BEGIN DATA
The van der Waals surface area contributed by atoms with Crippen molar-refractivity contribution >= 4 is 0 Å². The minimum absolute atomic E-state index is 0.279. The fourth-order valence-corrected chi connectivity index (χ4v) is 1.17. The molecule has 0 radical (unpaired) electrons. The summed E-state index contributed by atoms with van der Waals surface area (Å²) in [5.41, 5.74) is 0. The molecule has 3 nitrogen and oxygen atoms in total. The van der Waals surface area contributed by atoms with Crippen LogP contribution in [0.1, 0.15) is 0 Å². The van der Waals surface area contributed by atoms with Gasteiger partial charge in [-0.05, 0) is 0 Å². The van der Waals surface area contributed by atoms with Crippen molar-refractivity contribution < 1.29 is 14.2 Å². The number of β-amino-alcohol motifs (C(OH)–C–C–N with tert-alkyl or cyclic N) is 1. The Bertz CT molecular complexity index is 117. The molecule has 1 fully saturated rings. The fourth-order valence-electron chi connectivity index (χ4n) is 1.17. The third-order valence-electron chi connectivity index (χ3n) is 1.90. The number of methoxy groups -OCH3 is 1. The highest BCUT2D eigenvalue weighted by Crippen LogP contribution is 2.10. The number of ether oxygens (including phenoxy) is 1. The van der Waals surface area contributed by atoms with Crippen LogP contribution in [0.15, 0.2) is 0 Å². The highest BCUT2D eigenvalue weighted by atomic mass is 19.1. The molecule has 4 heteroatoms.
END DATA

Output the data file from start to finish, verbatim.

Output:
The van der Waals surface area contributed by atoms with Crippen molar-refractivity contribution >= 4 is 0 Å². The minimum absolute atomic E-state index is 0.279. The fourth-order valence-corrected chi connectivity index (χ4v) is 1.17. The molecule has 0 radical (unpaired) electrons. The summed E-state index contributed by atoms with van der Waals surface area (Å²) in [5.41, 5.74) is 0. The molecule has 3 nitrogen and oxygen atoms in total. The van der Waals surface area contributed by atoms with Crippen LogP contribution in [0.1, 0.15) is 0 Å². The van der Waals surface area contributed by atoms with Gasteiger partial charge in [-0.05, 0) is 0 Å². The van der Waals surface area contributed by atoms with Crippen molar-refractivity contribution < 1.29 is 14.2 Å². The number of β-amino-alcohol motifs (C(OH)–C–C–N with tert-alkyl or cyclic N) is 1. The Bertz CT molecular complexity index is 117. The molecule has 1 fully saturated rings. The fourth-order valence-electron chi connectivity index (χ4n) is 1.17. The third-order valence-electron chi connectivity index (χ3n) is 1.90. The number of methoxy groups -OCH3 is 1. The highest BCUT2D eigenvalue weighted by Crippen LogP contribution is 2.10. The number of ether oxygens (including phenoxy) is 1. The van der Waals surface area contributed by atoms with Crippen LogP contribution in [0.15, 0.2) is 0 Å². The highest BCUT2D eigenvalue weighted by atomic mass is 19.1. The molecule has 4 heteroatoms.